- Overhaul the desk or home study area.
You can learn more from Seth Perler by going to his website, sethperler.com, and subscribing to his email updates & Student Success Toolkit. Seth has created a special Student Systems Assessment to help students determine which of these seven areas they need the most work on. You can download that here.
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I needed this post for myself! I am certainly an overhauler, and I hate it with a passion! But it’s nice to read steps I can take to help myself, and my students. I intend to share this post with the families of my students, because a few of them are only struggling because of many of the ideas mentioned here. Thank you!
I hear you! I’m a teacher also but my youngest son is being described in these posts! Currently, like Pam, We’re using the colored folders within the 3 ring binder (AVID program colors). We cross out old planner pages and keep a minimalist backpack. I’m currently substitute teaching in order to have the flexibility to overhaul our home. I’ve connected a document camera to our large flat-screen TV for study space #1 (kid’s, you be the teacher). We also have a study/ library space in our home for space #2 (small groups). Additionally, each kid has a small desk in his/ her own room for space #3 (I need a quiet place to study). Furthermore, I have review sheets laminated in sheet protectors for the car ride for study space #4 (sing-along study time commute :). Finally, it took me about a week to clean out my garage, but I’m thinking of placing some folding tables and chairs in there for study space #4 (neighborhood tutoring). My kids are pushing back hard with: “You’re a teacher, but not my teacher! …and my teacher didn’t say I had to do all that! This is really overboard, Mom!”
I think the missing puzzle piece for me is consistency. I just need to keep plugging away and also schedule predictable breaks with regular rewards so the kids don’t feel as if they never get a break. (Playing video games is a worthless break, in my opinion, but I want to honor their need to relax.) I’m both challenged and inspired by this article. I want to learn more.
I loved this. As I’m listening, I can picture a student who falls into this category. Now I understand why the student was successful in one teachers class but not in the other teachers….the first removed the executive functioning barriers while the other didn’t. It wasn’t so much about the instruction, but rather the organization and clarity. I don’t think I could have put my finger on this before. It makes so much sense!! Thank you.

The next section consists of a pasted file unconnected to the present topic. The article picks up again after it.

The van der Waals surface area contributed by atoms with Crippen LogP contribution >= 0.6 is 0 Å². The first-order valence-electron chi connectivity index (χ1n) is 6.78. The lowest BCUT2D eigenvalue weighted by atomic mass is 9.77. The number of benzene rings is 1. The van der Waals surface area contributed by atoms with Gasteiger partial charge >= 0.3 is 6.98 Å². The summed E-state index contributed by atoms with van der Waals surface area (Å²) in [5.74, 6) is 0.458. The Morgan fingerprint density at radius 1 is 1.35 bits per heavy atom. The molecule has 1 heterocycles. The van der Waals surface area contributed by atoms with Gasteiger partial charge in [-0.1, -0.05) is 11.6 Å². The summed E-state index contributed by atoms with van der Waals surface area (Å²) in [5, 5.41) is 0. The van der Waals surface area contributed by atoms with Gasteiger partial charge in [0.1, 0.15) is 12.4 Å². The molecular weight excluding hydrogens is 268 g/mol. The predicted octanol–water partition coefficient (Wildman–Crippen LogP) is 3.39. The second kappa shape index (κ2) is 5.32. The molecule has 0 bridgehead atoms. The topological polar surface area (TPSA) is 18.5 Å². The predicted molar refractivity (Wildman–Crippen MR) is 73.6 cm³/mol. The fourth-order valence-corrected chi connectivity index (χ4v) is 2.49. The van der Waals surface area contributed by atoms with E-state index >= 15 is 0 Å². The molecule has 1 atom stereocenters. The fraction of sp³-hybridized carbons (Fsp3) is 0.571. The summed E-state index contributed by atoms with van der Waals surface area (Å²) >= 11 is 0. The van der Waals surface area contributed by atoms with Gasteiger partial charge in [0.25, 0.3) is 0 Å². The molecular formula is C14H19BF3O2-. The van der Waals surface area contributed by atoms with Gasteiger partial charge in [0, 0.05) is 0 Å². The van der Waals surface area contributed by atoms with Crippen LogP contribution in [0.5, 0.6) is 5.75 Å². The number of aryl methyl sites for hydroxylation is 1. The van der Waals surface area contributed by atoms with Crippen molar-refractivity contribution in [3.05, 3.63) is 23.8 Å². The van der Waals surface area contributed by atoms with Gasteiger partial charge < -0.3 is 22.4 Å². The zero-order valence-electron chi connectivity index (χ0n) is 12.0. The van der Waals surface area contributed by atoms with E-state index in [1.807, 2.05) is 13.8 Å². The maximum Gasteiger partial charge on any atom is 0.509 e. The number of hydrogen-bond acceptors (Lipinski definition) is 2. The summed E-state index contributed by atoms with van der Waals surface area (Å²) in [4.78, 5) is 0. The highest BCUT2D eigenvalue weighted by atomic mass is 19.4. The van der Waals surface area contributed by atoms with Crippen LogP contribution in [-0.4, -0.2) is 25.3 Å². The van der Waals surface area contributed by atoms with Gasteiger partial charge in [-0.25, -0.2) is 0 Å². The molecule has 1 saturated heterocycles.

Great stuff. Unfortunately, I am in a system that insists on 3 ring binders and those year-long planers I laughed about just now. So I’ll have to figure a way to circumvent the system. Won’t the first or last time and if it works … everybody wins. Thanks for this and all you do.
Maybe if they insist students use the 3 ring binder, add in the colored folders for each class. They would still be separated and more readily accessible. (Not needing to click open the 3 ring binder, just get the paper out of the folder).
Talk to the school. Executive function problems is a known learning disability; if they try to tell you, “well you have to use the same three-ring binder as everyone else,” they are refusing a reasonable accommodation.
This. Is. Everything. Now I understand why those certain few students could never quite get it together, no matter how many “systems” I put in place. Thank you for posting this–I am going to share it far and wide.
Thank you! Concise and well-organized information. Jennifer, I don’t mind your potty mouth – I have one, too!!
How do I find an executive function coach for a college student or a high school student?
Seth works with high school students and has done work with some college students. You may want to reach out to him on his website at sethperler.com.
Thank you for this information! I have a conference scheduled with the mother of one 3rd grade ELL boy who I’ve often described as a “hot mess”. He is very bright, has so much potential, but just can’t manage his time, materials, or attention. He has 2 speeds- 100 mph and lethargic. Now I have some ideas/action steps to share with mom on how to help get him organized. I’ll be sharing with his gen ed teachers, too.
Great helpful information!
These are great suggestions, but they require a lot of home support. Not all kids have access to a dedicated study area. Parents who are not English speakers may not feel comfortable with “throw out everything you don’t need”. Some kids come home to an empty house or get themselves to school in the morning if their parents work unusual hours. Many teachers will take on the task of mentoring students, and other teachers solve the problem by making sure most of the work stays in the classroom. Our school uses the folder system, but getting all the pieces in place for a disorganized student is tricky.
Thanks for sharing this ideas… is very useful for my personal life and for my students… I will your blog with them.